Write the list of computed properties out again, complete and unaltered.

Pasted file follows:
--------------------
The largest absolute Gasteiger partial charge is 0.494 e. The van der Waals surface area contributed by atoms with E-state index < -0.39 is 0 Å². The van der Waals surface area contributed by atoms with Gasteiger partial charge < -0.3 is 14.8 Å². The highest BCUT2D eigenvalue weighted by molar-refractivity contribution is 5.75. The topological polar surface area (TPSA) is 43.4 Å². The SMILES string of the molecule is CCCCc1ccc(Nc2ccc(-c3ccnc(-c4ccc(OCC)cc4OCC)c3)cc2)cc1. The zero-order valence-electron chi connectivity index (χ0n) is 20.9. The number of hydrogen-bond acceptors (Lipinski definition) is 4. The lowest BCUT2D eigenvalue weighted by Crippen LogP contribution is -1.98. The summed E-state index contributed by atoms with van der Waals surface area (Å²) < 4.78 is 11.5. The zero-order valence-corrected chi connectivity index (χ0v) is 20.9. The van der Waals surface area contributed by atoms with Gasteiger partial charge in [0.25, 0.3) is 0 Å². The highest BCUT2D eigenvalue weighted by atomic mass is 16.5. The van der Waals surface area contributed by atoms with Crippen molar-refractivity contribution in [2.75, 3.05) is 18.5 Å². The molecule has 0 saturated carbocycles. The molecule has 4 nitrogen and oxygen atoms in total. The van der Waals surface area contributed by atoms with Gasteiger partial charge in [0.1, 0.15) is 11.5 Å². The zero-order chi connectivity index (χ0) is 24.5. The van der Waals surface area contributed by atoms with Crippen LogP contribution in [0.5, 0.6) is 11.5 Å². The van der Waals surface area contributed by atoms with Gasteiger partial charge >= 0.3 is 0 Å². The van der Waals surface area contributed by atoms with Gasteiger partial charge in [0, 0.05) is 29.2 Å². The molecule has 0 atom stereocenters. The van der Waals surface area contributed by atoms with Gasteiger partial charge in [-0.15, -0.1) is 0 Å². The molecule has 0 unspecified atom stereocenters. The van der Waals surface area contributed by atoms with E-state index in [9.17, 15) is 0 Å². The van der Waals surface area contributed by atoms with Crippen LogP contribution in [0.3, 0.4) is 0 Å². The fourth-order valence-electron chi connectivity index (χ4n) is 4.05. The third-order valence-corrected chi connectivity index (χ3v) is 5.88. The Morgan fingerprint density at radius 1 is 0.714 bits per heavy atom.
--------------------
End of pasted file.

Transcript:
The largest absolute Gasteiger partial charge is 0.494 e. The van der Waals surface area contributed by atoms with E-state index < -0.39 is 0 Å². The van der Waals surface area contributed by atoms with Gasteiger partial charge < -0.3 is 14.8 Å². The highest BCUT2D eigenvalue weighted by molar-refractivity contribution is 5.75. The topological polar surface area (TPSA) is 43.4 Å². The SMILES string of the molecule is CCCCc1ccc(Nc2ccc(-c3ccnc(-c4ccc(OCC)cc4OCC)c3)cc2)cc1. The zero-order valence-electron chi connectivity index (χ0n) is 20.9. The number of hydrogen-bond acceptors (Lipinski definition) is 4. The lowest BCUT2D eigenvalue weighted by Crippen LogP contribution is -1.98. The summed E-state index contributed by atoms with van der Waals surface area (Å²) < 4.78 is 11.5. The zero-order valence-corrected chi connectivity index (χ0v) is 20.9. The van der Waals surface area contributed by atoms with Gasteiger partial charge in [0.25, 0.3) is 0 Å². The highest BCUT2D eigenvalue weighted by atomic mass is 16.5. The van der Waals surface area contributed by atoms with Crippen molar-refractivity contribution in [2.75, 3.05) is 18.5 Å². The molecule has 0 saturated carbocycles. The molecule has 4 nitrogen and oxygen atoms in total. The van der Waals surface area contributed by atoms with Gasteiger partial charge in [0.1, 0.15) is 11.5 Å². The zero-order chi connectivity index (χ0) is 24.5. The van der Waals surface area contributed by atoms with Crippen LogP contribution in [0.5, 0.6) is 11.5 Å². The van der Waals surface area contributed by atoms with Gasteiger partial charge >= 0.3 is 0 Å². The van der Waals surface area contributed by atoms with Gasteiger partial charge in [0, 0.05) is 29.2 Å². The molecule has 0 atom stereocenters. The van der Waals surface area contributed by atoms with Gasteiger partial charge in [-0.15, -0.1) is 0 Å². The molecule has 0 unspecified atom stereocenters. The van der Waals surface area contributed by atoms with E-state index in [9.17, 15) is 0 Å². The van der Waals surface area contributed by atoms with Crippen LogP contribution in [0.3, 0.4) is 0 Å². The fourth-order valence-electron chi connectivity index (χ4n) is 4.05. The third-order valence-corrected chi connectivity index (χ3v) is 5.88. The Morgan fingerprint density at radius 1 is 0.714 bits per heavy atom.